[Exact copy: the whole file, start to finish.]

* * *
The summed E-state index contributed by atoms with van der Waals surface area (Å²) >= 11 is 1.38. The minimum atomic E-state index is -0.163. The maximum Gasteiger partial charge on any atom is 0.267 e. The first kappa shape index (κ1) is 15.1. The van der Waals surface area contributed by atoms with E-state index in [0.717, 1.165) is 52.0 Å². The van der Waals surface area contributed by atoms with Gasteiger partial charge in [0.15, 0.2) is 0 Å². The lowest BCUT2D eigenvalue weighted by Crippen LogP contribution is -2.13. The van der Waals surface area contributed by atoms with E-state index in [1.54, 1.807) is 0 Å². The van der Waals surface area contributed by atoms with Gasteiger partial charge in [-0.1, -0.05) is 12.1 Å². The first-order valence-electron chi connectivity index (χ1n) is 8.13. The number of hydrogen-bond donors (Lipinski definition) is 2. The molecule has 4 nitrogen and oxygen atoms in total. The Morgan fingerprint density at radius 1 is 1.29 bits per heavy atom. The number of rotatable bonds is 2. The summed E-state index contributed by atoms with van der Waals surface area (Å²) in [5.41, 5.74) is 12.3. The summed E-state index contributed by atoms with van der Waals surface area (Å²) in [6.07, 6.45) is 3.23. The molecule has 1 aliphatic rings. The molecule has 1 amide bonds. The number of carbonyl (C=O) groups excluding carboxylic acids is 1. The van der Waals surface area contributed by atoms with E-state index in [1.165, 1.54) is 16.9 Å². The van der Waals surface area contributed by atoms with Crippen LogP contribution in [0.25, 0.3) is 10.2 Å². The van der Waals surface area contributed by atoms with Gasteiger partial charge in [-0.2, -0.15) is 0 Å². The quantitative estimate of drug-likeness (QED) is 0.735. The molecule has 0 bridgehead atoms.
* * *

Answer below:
The summed E-state index contributed by atoms with van der Waals surface area (Å²) >= 11 is 1.38. The minimum atomic E-state index is -0.163. The maximum Gasteiger partial charge on any atom is 0.267 e. The first kappa shape index (κ1) is 15.1. The van der Waals surface area contributed by atoms with E-state index in [0.717, 1.165) is 52.0 Å². The van der Waals surface area contributed by atoms with Gasteiger partial charge in [0.15, 0.2) is 0 Å². The lowest BCUT2D eigenvalue weighted by Crippen LogP contribution is -2.13. The van der Waals surface area contributed by atoms with E-state index in [1.54, 1.807) is 0 Å². The van der Waals surface area contributed by atoms with Gasteiger partial charge in [-0.1, -0.05) is 12.1 Å². The first-order valence-electron chi connectivity index (χ1n) is 8.13. The number of hydrogen-bond donors (Lipinski definition) is 2. The molecule has 4 nitrogen and oxygen atoms in total. The Morgan fingerprint density at radius 1 is 1.29 bits per heavy atom. The number of rotatable bonds is 2. The summed E-state index contributed by atoms with van der Waals surface area (Å²) in [5.41, 5.74) is 12.3. The summed E-state index contributed by atoms with van der Waals surface area (Å²) in [6.07, 6.45) is 3.23. The molecule has 1 aliphatic rings. The molecule has 1 amide bonds. The number of carbonyl (C=O) groups excluding carboxylic acids is 1. The van der Waals surface area contributed by atoms with E-state index in [1.165, 1.54) is 16.9 Å². The van der Waals surface area contributed by atoms with Crippen LogP contribution in [0.25, 0.3) is 10.2 Å². The van der Waals surface area contributed by atoms with Gasteiger partial charge in [-0.2, -0.15) is 0 Å². The quantitative estimate of drug-likeness (QED) is 0.735. The molecule has 0 bridgehead atoms.